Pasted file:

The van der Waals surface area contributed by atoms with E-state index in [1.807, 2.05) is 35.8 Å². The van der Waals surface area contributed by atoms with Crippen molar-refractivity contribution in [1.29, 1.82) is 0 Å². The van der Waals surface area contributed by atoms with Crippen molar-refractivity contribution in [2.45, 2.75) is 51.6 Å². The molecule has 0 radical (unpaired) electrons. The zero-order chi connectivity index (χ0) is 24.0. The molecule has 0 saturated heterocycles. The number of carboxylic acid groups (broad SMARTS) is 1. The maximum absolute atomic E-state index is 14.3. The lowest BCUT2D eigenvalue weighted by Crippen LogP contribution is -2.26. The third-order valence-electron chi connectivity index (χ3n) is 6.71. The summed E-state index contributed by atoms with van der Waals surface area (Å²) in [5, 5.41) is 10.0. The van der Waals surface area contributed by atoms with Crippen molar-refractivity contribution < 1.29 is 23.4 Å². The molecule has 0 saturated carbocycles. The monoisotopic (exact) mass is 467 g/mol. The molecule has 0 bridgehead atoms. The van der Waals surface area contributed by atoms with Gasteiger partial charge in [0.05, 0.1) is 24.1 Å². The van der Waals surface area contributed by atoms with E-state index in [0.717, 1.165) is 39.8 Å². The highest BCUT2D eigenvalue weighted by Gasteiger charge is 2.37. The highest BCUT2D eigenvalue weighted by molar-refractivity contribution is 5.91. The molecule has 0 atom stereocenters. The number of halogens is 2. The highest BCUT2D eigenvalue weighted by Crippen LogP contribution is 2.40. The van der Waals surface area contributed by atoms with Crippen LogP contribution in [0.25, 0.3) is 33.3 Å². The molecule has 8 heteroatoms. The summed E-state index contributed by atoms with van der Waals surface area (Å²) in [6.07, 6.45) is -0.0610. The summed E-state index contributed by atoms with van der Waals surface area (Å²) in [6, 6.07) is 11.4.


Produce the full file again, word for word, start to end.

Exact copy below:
The van der Waals surface area contributed by atoms with E-state index in [1.807, 2.05) is 35.8 Å². The van der Waals surface area contributed by atoms with Crippen molar-refractivity contribution in [1.29, 1.82) is 0 Å². The van der Waals surface area contributed by atoms with Crippen molar-refractivity contribution in [2.45, 2.75) is 51.6 Å². The molecule has 0 radical (unpaired) electrons. The zero-order chi connectivity index (χ0) is 24.0. The molecule has 0 saturated heterocycles. The number of carboxylic acid groups (broad SMARTS) is 1. The maximum absolute atomic E-state index is 14.3. The lowest BCUT2D eigenvalue weighted by Crippen LogP contribution is -2.26. The third-order valence-electron chi connectivity index (χ3n) is 6.71. The summed E-state index contributed by atoms with van der Waals surface area (Å²) in [5, 5.41) is 10.0. The van der Waals surface area contributed by atoms with Crippen molar-refractivity contribution < 1.29 is 23.4 Å². The molecule has 0 saturated carbocycles. The monoisotopic (exact) mass is 467 g/mol. The molecule has 0 bridgehead atoms. The van der Waals surface area contributed by atoms with Gasteiger partial charge in [0.05, 0.1) is 24.1 Å². The van der Waals surface area contributed by atoms with E-state index in [0.717, 1.165) is 39.8 Å². The highest BCUT2D eigenvalue weighted by Gasteiger charge is 2.37. The highest BCUT2D eigenvalue weighted by molar-refractivity contribution is 5.91. The molecule has 0 atom stereocenters. The number of halogens is 2. The highest BCUT2D eigenvalue weighted by Crippen LogP contribution is 2.40. The van der Waals surface area contributed by atoms with Crippen LogP contribution in [0.25, 0.3) is 33.3 Å². The molecule has 8 heteroatoms. The summed E-state index contributed by atoms with van der Waals surface area (Å²) in [6.07, 6.45) is -0.0610. The summed E-state index contributed by atoms with van der Waals surface area (Å²) in [6, 6.07) is 11.4.